Book Review: Country Calendar, by Matt Philp and Rob Suisted

Available now in bookshops nationwide.

cv_country_calendarThere are some things in New Zealand which seem to acquire the label “iconic” – think the likes of Marmite, Buzzy Bee, Black Singlets and the Kiwi. This book celebrates another member of that group, Country Calendar. This year, the TV programme celebrates 50 years of keeping the New Zealand public informed about what happens down on the farm. While the T.V. series screened old footage and revisited earlier farms, this book brings the stories together in an easily accessible read.

The introduction is an essential part of the story as it recounts the growth of the programme from an initial 13 programmes a year to 40. New technology has also changed the way scenes are shot and certainly made it easier to capture images. Some tales are told of dangerous escapes in the early days of shooting the footage. But above all, this chapter introduces us to the people, both on screen and behind the scenes. Frank Torley is an integral part of this story, not just as Mr Country Calendar, but also as he directed, produced, reported and fronted so many of the shows. The style of the programme as well as the vision of what was relevant has also changed. From an initial traditional farming stance, a wider view included fishing, organics, sustainability and lifestyle farms. This chapter also shows how the focus has changed from the land to the people and perhaps this is what enabled the show to screen across generations.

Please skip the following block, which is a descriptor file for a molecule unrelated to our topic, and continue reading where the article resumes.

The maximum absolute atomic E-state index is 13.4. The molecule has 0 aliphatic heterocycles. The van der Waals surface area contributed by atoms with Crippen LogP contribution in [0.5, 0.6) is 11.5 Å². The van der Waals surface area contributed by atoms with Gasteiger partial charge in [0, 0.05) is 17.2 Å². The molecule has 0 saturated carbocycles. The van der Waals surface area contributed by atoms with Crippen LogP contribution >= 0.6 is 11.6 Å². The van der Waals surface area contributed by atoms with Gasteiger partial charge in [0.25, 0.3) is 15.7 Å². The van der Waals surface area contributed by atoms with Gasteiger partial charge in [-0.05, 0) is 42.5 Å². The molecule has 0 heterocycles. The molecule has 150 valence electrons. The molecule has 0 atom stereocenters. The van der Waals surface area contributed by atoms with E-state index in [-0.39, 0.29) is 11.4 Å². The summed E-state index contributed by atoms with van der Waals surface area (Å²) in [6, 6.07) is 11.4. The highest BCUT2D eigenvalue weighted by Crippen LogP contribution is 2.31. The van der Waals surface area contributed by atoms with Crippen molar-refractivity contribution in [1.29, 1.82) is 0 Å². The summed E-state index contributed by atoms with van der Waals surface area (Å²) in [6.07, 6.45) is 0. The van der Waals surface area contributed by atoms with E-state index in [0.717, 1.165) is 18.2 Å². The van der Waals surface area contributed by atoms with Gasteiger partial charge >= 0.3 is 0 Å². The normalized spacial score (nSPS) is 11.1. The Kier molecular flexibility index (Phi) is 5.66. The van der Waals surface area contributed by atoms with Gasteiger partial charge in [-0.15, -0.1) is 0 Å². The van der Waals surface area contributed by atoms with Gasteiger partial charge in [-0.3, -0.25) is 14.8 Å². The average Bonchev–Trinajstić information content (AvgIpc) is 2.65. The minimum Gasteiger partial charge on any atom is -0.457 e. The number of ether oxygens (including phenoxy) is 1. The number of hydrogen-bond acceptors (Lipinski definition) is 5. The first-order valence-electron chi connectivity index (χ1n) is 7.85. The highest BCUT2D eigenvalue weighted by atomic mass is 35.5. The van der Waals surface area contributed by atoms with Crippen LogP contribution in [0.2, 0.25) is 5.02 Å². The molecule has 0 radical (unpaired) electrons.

The book then presents 15 stories based on programmes screened over the 50 years. Some revisit the same farm twice or even three times. The Hinton’s stonefruit orchard near Earnscleugh, near Alexandra, was a wonderful example of this. It includes a photo from the 1961 Women’s Weekly, and a recreation of this image by the current family. Here the focus on family, on heritage but also on change was especially evident. Market forces have meant big changes in the farming sector as cheaper imports force farmers to adapt.